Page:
for the past few weeks in order
that I could get first-hand infor-
mation regarding the social scan-
dal of the community. Much to
my disappointment, the "Spider"
did not add to its "web" last
week. I wonder if our little ar-
thropod friend spun so much -of
its silvery threads that it was
strangled' to death by its immense
and death-dealing web. Poor little-
thing! "The Bug."
Mrs. R. E. Rollins and daughter
Peggy and Miss Julia O'Quinn
spent the week-end in Gordon,
Ala., euest. of relatives. .
Mr. and Mrs. T. M. Schneider W. B. Ferrell or this city has
spent Wednesday in Tallahassee. taken a contract to build a five-
Miss Amelia Schneider. a student room dwelling in Miami, Fla.
at F. S. C. W., returned with them A A r
to spend the week-end. Miss Hazel Register spent a de-
lightful week-end in Panama City
Jimmie Moore visited relatives with her grandmother.
in Tallahassee over the week-end. *r
r I Dallas Howard of Panama City
Eli Hauser of Panama City was was a visitor here Sunday eve-
a visitor in this city Monday. ning.
We are doing our level BEST to
give you HONEST VALUES and
We Sell "STAR BRAND" Shoes
Costin's Dept. Store
PORT ST. JOE FLORIDA
Danley's ANNIVERSARY SALE
Brings Never-to-Be-Forgotten Values to All Homes!
For several months now we have been contacting the leading
furniture manufacturers in an effort to secure the greatest bar-
gains of our history! We were successful beyond our fondest
dreams! Factory after factory has( co-operated with us and we
are now ready with a huge stock of the newest designs in fur-
niture, rugs, etc., at prices that will write a new page in bargain
history! Come and share in the savings!
CONVENIENT CREDITTERMS ARRANGED ON ANY ARTICLE
DANLEY FURNITURE COMPANY
PORT ST. JOE, FLORIDA
"Sells for Less"
The Season's Finest at the Town's
COME IN AND VIEW OUR COMPLETE STOCK
OF SPRING AND SUMMER MERCHANDISE
Compliments to the Junior Class
of Port St. Joe High School
ST. JOE LUMBER &
PORT ST. JOE, FLORIDA
MANUFACTURERS AND EXPORTERS OF
Long Leaf Yellow Pine
Tidewater Red Cypress
- - .- -- -- .
.,,, -, 4.,,,,.,,,,,,,,,,,
- a ftfa I A~ a
THE STAR, PORT ST. JOE, GULF COUNTY, FLORIDA'
FRIDAY, MARCH 10, 1939
- FRIDAY MARCH 10, 1939
AT T P GT F LORIDA
Final Results of the Questionnaire,
"What Is Wrong With Port St. Joe?"
(Continued from Page 1)
Here again the matter of lack
of larger lines to choose from
seemed to be the main complaint.
7. What articles fto you buy
elsewhere because you cannot get
them 'in' Port St. Joe?
Clothing predominated, wit h
select groceries running a poor
8. Do you trade with mail or-
der houses? If so, why?
Answers to this question, from
those who stated that theY' did
trade with mail order houses,
brought out the fact that they be-
lieved they were getting a higher
quality of merchandise at a lower
price than it would have been
necessary to pay nere. Forty-five
replies stated that they did not
trade, with mail order houses.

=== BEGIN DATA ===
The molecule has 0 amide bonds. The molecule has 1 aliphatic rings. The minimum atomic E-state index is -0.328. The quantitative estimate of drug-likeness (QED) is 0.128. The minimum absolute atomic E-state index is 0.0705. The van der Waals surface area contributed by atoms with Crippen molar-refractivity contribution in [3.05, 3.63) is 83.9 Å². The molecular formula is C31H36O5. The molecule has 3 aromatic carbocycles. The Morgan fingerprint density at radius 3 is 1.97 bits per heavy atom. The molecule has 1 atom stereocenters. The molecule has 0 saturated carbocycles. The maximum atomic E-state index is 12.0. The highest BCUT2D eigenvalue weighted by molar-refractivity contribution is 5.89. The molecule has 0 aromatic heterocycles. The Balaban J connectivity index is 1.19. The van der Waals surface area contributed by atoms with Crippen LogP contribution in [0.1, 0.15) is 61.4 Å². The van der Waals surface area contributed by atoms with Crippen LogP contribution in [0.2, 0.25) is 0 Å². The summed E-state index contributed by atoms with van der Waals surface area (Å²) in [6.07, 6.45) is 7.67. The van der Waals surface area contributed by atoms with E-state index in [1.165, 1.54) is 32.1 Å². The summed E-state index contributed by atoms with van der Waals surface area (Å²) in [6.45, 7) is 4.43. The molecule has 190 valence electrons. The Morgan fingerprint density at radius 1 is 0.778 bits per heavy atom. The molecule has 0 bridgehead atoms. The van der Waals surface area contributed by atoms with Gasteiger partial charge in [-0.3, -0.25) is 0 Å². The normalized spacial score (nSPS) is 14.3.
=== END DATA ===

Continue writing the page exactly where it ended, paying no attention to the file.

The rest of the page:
9. How often do you go to
Panama City to trade? ToApa-
lachicola? To Marianna? To Do-
The majority stated that they
made no regular trips to these
cities to shop, merely doing their
purchasing if they happened' to
be in these cities. Panama City
ranked first, Apalachicola second
and Dothan third.
10. Do you prefer to buy on
credit or cash?
Here opinion was almost evenly
divided, with the credit buyers
having ,a slight edge over those
who preferred to pay cash.
11. Have you been refused
credit by any of the stores in Port
St. Joe? Which ones?
This was another question that
was inserted strictly for confiden-
tial information of The Star.
12. Would you trade in Port
St. Joe if offered more credit?
This brought very few replies,
it apparently manrng no differ
enee whether or ,not credit were
13. In what way can The Star
We don't like to boast, but of
the 63 replies received 56 thought
The Star was an excellent paper
Wishing the Jumor Class of the
Port St. Joe High School a
JUDGE R. ALTON DENDY
;-I~-- ~-.~.----- ------- ----------
Compliments to the Junior Class
of Port St. Joe High School
J. R. HUNTE
Clerk Circuit Court
GULF COUNTY, FLORIDA
Our Compliments to the Junior Class of Port St Joe High
WE REMODEL THE DEMOLISHED
Complete Auto Repairing
WRECKER SERVICE DAY OR NIGHT
PERFECT CIRCLE PISTON RINGS
GEORGE WIMBERLEY Proud.
Port St. Joe, Fla.
as it is. four thought -a' serial
story would be some improve-
mentI 'two thought the paper
ought to be published in regular
newspaper size instead of tabloid,
and one failed to answer.
14. What advertisements do
you read in The Star?
The majority read all the ads
each week, some stuck strictly to
grocery and dry goods specials.
15. What improvements would
you like to see made in Port St.
The majority of replies stressed
the need for more paved streets
and sidewalks in the residential
sections, better street lighting
and the demolishing of the many
old wooden buildings in the main
16. What streets would you
like to see improved?
Apparently every individual de-
sired to have the street upon
which they lived improved. Sixth
street led with Eighth in second
place and Reid avenue a close
17. .What improvements would
you like, to see in the schools? In
amusements and recreation and
In regard,. to. the. schools, it
seems that our present system is
approved' by all; though some
would like to see teachers hold
normal graduates' certificates.
A park should be provided, ac-
cording to ,most replies, where
tennis, shuffleboard' and other
games could be enjoyed. One per-
son suggested that a quiet nook
be provided where bridge games
could be held by those so inclined.
18. What- do you think of Port
St. Joe as a place in which to